DECISION Finality

The Commission asserts RamsHead could not petition for certiorari upon the disapproval of its preliminary plat because such action was not final and therefore not reviewable. The Commission is incorrect.

The review procedure for plan commission actions at the time of the instant proceeding was governed by IND. CODE 18-7-4-1016 (Supp. 1980) (now at IND. CODE 36-7-4-1016) which stated in part that

"[a] decision of the advisory plan commission or area plan commission may be reviewed by certiorari procedure the same as that providing for the appeal of zoning cases from the decision of the board of zoning appeals."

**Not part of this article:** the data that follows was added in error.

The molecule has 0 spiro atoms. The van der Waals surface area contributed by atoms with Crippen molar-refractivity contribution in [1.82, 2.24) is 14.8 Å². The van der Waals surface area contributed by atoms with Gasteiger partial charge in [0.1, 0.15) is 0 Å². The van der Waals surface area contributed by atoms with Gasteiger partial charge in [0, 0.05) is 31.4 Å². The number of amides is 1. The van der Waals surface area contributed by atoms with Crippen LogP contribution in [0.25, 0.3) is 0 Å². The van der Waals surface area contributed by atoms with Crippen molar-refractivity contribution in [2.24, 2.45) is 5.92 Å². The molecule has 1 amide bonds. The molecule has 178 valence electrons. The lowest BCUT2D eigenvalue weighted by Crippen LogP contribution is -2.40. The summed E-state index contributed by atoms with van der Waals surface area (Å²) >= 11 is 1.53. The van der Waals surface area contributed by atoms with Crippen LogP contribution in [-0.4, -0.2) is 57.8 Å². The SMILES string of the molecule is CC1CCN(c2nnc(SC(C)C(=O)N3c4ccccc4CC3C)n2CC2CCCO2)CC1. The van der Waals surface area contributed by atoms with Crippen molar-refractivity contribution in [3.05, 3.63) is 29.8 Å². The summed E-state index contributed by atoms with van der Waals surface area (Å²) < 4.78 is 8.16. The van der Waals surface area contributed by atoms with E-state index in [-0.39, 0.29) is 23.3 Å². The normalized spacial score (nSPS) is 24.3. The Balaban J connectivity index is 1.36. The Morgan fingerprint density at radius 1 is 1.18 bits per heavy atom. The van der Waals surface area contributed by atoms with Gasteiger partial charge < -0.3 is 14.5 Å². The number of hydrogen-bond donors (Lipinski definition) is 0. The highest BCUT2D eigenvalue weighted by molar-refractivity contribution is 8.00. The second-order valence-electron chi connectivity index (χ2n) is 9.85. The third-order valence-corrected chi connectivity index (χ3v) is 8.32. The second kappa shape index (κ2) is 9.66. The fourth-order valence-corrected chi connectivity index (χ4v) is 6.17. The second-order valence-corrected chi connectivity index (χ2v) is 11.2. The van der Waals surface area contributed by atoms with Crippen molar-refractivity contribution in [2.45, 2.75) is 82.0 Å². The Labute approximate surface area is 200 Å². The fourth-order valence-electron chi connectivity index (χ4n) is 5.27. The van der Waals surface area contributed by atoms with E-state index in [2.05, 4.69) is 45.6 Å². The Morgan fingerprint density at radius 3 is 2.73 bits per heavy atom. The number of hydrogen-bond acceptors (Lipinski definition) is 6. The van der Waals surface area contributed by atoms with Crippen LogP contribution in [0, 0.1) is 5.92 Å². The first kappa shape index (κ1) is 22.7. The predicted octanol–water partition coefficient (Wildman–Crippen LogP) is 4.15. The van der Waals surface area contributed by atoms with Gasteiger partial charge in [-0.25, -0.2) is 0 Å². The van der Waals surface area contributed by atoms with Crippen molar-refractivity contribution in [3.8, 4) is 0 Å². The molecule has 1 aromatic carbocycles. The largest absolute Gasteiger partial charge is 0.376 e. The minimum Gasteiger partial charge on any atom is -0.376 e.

(Emphasis added.) The critical word here is "decision," such term having come to mean that an administrative body has reached a determination representing the consummation of the administrative process. Schenkel v. Allen County Plan Commission, (1980) Ind. App., 407 N.E.2d 265; Downing v. Board of Zoning Appeals of Whitley County, (1971) 149 Ind. App. 687, 274 N.E.2d 542. A "decision" indicates finality, leaving nothing else to be accomplished by the administrative body. Id. Thus, this court has determined that the approval of a preliminary plat is not a decision. Schenkel v. Allen County Plan Commission, supra ("decision" in IND. CODE 18-7-5-57, the forerunner of IC XX-X-X-XXXX). We reached this result because, under the particular zoning scheme involved, approval of the preliminary plat was only a tentative determination of the Allen County Plan Commission, with approval of a final plat being the culmination of the process. In the case here, however, the Commission disapproved the preliminary plat. The Commission argues, unconvincingly, that this too was not such a decision of finality subject to judicial review. However, the Commission has failed to inform us of what remains to be done; on the contrary, we do not perceive the *300 Commission is required to do anything after such an action. We can visualize nothing more final than what happened here. We therefore conclude that the disapproval of the preliminary plat was a decision contemplated by IC XX-X-X-XXXX and was reviewable by the trial court. See generally Knutson v. State, (1959) 239 Ind. 656, 157 N.E.2d 469 (disapproval of plat addressed by Supreme Court).